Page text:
In order to examine the tissue distribution of the TM and sCTLA-4 transcripts, RT-PCR with primers that flank the TM region of CTLA-4 were used. Because both transcripts compete for the same oligonucleotide primers during PCR, the relative levels of each transcript can be estimated from their fluorescent intensities on an ethidium bromide stained gel. The results of a typical experiment are shown on FIG. 6(a) . The electrophoresis gel is of PCR products using primers that surround the transmembrane region of rat CTLA-4. The upper band is approximately 269 bp, and corresponds to the TM form of the CTLA-4 molecule; the lower band is approximately 159 bp which is consistent with the size of a putative sCTLA-4 molecule. The arrow indicates a marker band of 242 bp.

Both the TM and sCTLA-4 transcripts were detected in lymph node, spleen, and peripheral blood in both man and the rat. The TM transcript appears to be the only transcript expressed in the thymus of adult rats; whereas the sCTLA-4 transcript is the only mRNA species detected in bone marrow cells. The expression of both CTLA-4 transcripts appears to be exclusive to the hematolymphoid system and neither CTLA-4 TM nor sCTLA-4 were detected in a wide variety of non-lymphoid tissues including adrenal, brain, eye, heart, kidney, liver, lung, ovary, pancreas, salivary gland, seminal vesicles, skeletal muscle, testes, and thyroid (data not shown).

The distribution of the TM and sCTLA-4 transcripts within lymphocyte subsets was also determined. RNA from highly enriched lymphocyte populations was subjected to RT-PCR using primers that span the TM region of CTLA-4. The arrow indicates a 242 bp marker. The "Neg" lane is product from RT-PCR reaction mix minus cDNA. As demonstrated in FIG. 6(b), both the TM and sCTLA-4 transcripts are expressed in the CD4 and CD8 subsets of T cells, as well as B lymphocytes. The relative amounts of the TM and sCTLA-4 transcripts appear to differ between the CD4 and CD8 T cell subsets. For example, in the CD4 subset, nearly identical amounts of each amplified product, whereas their appears to be nearly 2.5-fold more TM transcript than sCTLA-4 transcript among CD8+ T cells. This skewed distribution of CTLA-4 transcripts among the CD4 and CD8 populations produces a TM:sCTLA-4 ratio of approximately 1.5:1 when analyzed as unfractionated T cells. The TM CTLA-4 species is the predominant transcript among B-cells, representing 71% of the total CTLA-4 amplification product in this experiment. By contrast, the relative amount of TM and sCTLA-4 transcripts among unfractionated T cells is 59% vs. 41%, respectively. Similar data were obtained in a duplicate set of experiments.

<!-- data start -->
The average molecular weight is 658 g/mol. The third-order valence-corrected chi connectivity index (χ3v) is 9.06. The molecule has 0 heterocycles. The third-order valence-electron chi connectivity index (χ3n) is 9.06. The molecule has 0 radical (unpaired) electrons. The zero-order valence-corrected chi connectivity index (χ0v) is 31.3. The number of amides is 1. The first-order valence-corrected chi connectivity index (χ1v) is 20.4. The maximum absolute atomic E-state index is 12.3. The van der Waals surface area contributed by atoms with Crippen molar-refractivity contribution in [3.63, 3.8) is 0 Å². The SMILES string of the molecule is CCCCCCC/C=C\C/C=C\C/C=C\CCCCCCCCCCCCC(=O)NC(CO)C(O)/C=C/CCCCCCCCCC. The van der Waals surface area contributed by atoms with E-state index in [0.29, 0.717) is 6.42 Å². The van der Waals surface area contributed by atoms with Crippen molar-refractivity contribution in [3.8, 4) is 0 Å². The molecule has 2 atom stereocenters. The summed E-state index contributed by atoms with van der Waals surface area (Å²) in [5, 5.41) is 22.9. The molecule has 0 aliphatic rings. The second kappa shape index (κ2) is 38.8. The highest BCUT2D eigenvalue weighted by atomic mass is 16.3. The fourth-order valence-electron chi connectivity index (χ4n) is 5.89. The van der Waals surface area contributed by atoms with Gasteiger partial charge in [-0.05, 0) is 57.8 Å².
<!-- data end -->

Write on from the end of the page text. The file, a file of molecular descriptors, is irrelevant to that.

Soluble forms of receptors are produced through proteolytic cleavage of membrane-bound receptors such as in the case of the tumor necrosis factor receptor and the interleukin-2 receptor or by translation of alternative spliced mRNA as found in the IL-4, IL-7, and FAS receptors. Such secreted receptors represent truncated forms of the membrane-bound receptors because of the introduction of a frameshift or stop codons. These soluble receptors can bind ligand in a similar manner as their membrane-bound counterparts and as a result may play an important role in the regulation of receptor activity. The data presented suggest that like many other receptors with immunoregulatory function, it has been found a CTLA-4 receptor also exists as a truncated form. When compared to the transmembrane form of the CTLA-4 molecule, the sCTLA-4 transcript appears to be more predominant in resting cells than in activated cells. This finding may explain why this mRNA species has not previously identified, as CTLA-4 is widely considered an activation antigen, and thus, most studies of CTLA-4 expression are performed on activated cells.

Because the mRNA and protein product of the CTLA-4 gene are reported to be expressed on activated but not resting T cells, it was attempted to determine the relative levels of CTLA-4 gene reported to be expressed on activated but not resting T cells. It was also attempted to determine the relative levels of CTLA-4-TM versus sCTLA-4 on resting and activated human PBMC's by RT-PCR. The results of a representative experiment are shown in FIG. 7. Human PBMCs were activated for the indicated time periods as previously described and harvested for RT-PCR analysis using primers that span the TM region of the CTLA-4 gene. The upper lane indicates a 294 bp product of the TM CTLA-4 transcript; the lower lane indicates a 184 bp product of the sCTLA-4 transcript. Although both transcripts are detected in resting cells, the sCTLA-4 transcript appears to be the predominant one. This ratio is reversed by 24 hours post-activation, and by 48 hours CTLA-4 TM is almost the exclusive mRNA transcript. From 72-120 hours following activation, the sCTLA-4 transcript appears to increase relative to CTLA-4 TM, although it does not exceed about 2/3 of the total CTLA-4 mRNA. Similar results were obtained upon activation of either at or human PBMC with anti-CD3+anti-CD28 (not shown)